|Robin Hardy - director and novelist|
|Adapting, extra scenes and distribution|
|Edward Woodward and Christopher Lee|
On Saturday 31st March, the Cameo Cinema in Edinburgh played host to Robin Hardy, best known for his landmark 1973 film The Wicker Man, as he attended a screening of his new film The Wicker Tree a thematic sequel to that work, which features a cameo from Christopher Lee, who starred in the original as Lord Summerisle. After the screening, he participated in a Q &A session with the audience, some comments from which are included below, and in the bar afterwards he was kind enough to talk to Geek Chocolate. He begins by explaining why he has revisited this story after almost forty years.
Robin Hardy – I do a lot of other things besides make films, I paint, I write novels, and so on, but I always wondered why no-one had ever decided to make a film which is mixture. As Christopher Lee said of the Cowboys for Christ novel on which this is based, he did a review of it for me very kindly, and he said “it’s erotic, it’s comic, it’s romantic, and it’s horrific enough to stir the bowels of a bronze statue,” and that describes the genre of the film.
And no-one that I’ve seen had done, apart from Monty Python, who do a wonderful mixture of genres, but always with a view to the fun, whereas both The Wicker Man and The Wicker Tree have quite serious moments. I hope that came across, even moments of pathos between the two young people, who I think pulled that off quite well.
Geek Chocolate - I presume some moments in there were played for comedy, for example he scene with the cat.
RH – Oh, lots of comedy! But that doesn’t exclude pathos. It doesn’t mean you can’t have romance, or that you can’t have really frightening moments when you see through the walls of the castle what’s happening to poor Steve. And so I like mixing the genres like that, and I wanted to make another film in which I did it again.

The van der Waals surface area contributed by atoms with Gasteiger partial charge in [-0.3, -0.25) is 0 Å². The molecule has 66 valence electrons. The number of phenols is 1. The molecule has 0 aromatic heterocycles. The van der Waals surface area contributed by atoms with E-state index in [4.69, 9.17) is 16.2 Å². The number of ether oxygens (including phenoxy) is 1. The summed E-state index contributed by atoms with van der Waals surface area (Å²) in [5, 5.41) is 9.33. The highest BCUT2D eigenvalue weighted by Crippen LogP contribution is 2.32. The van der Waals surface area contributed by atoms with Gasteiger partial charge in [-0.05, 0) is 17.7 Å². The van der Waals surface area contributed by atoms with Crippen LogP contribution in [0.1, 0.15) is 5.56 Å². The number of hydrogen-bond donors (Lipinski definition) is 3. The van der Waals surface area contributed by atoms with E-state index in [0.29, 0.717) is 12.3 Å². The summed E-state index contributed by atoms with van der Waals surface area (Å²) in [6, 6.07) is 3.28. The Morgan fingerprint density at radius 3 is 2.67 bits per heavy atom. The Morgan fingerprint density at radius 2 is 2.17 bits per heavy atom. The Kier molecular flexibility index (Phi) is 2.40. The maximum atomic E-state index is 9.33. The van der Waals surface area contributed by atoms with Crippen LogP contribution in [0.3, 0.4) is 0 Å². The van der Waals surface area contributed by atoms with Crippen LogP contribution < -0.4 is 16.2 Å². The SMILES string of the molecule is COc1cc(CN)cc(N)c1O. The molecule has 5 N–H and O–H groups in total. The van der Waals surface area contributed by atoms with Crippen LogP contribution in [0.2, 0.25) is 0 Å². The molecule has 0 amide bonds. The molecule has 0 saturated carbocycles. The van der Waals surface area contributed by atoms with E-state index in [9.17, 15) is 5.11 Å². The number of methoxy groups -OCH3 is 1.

I also noticed in the meantime that the remake of the film throws out all the things like the fun and the music - well it does have music, but it’s like wall to wall elevator music. Its approach to sex is bizarre, because the genders are simply swapped, the male figures in the first film are now female figures, that’s just a gender change, it doesn’t have much to do with sex, but it doesn’t make any sense.
I have a theory that my partner in the first film, Tony Shaffer, who wrote the screenplay, and who is now in Valhallla or some nice place like that, cursed the very talented people who made that film, because the director, Neil Labute, is a very talented man, he’s produced a number of very, very good plays, and Nicholas Cage is a talented actor. But for me he’s a very talented character actor, I don’t so much admire him as a romantic lead, but I’ve seen him do very good things. How he could have put himself through rolling downhill in a bearskin…
GC – The Wicker Tree is beautifully filmed, the cinematography is excellent. I know you struggled on The Wicker Man to make ends meet. Did you have a significantly higher budget, or is it just modern equipment allows you
RH – The Wicker Man wasn’t really such a struggle financially to make. It was a struggle afterwards to distribute it. That was the problem. Once we got it to America it was a triumphant distribution. The problems were here, really. The budget on this film, good though Jan Pester, the cameraman, is, and good though the cameras were, it was a tremendous struggle to get the money. It is a much more ambitious film in terms of production than The Wicker Man.
GC – I was astonished when the cast and credits went up on The Wicker Tree that it was actually filmed in Scotland, especially after your experiences of the weather when you were filming The Wicker Man. That was far more gorgeous weather than any of us ever get. How did you manage that?
RH – It’s a well-known saying, if you wait all day, you’ll get every kind of weather in this country. And we did. I was very happy with the weather. We had lovely cloudscapes, we had all that weather coming in off the North Sea, and every now and then the sun would shine, and we used it when it did. It’s just a question of being flexible and ready for it. There is a third film planned, it’s called The Wrath of the Gods, and I hope, touch wood, to shoot it in Shetland.
GC – Brave man! I noticed that Lolly’s necklace is the symbol of Summerisle. Was that your little touch to link them together.
RH - Yes, yes. One of them.
GC – Are there others?
RH – Probably. You’ll have to look for them. It’s a treasure hunt.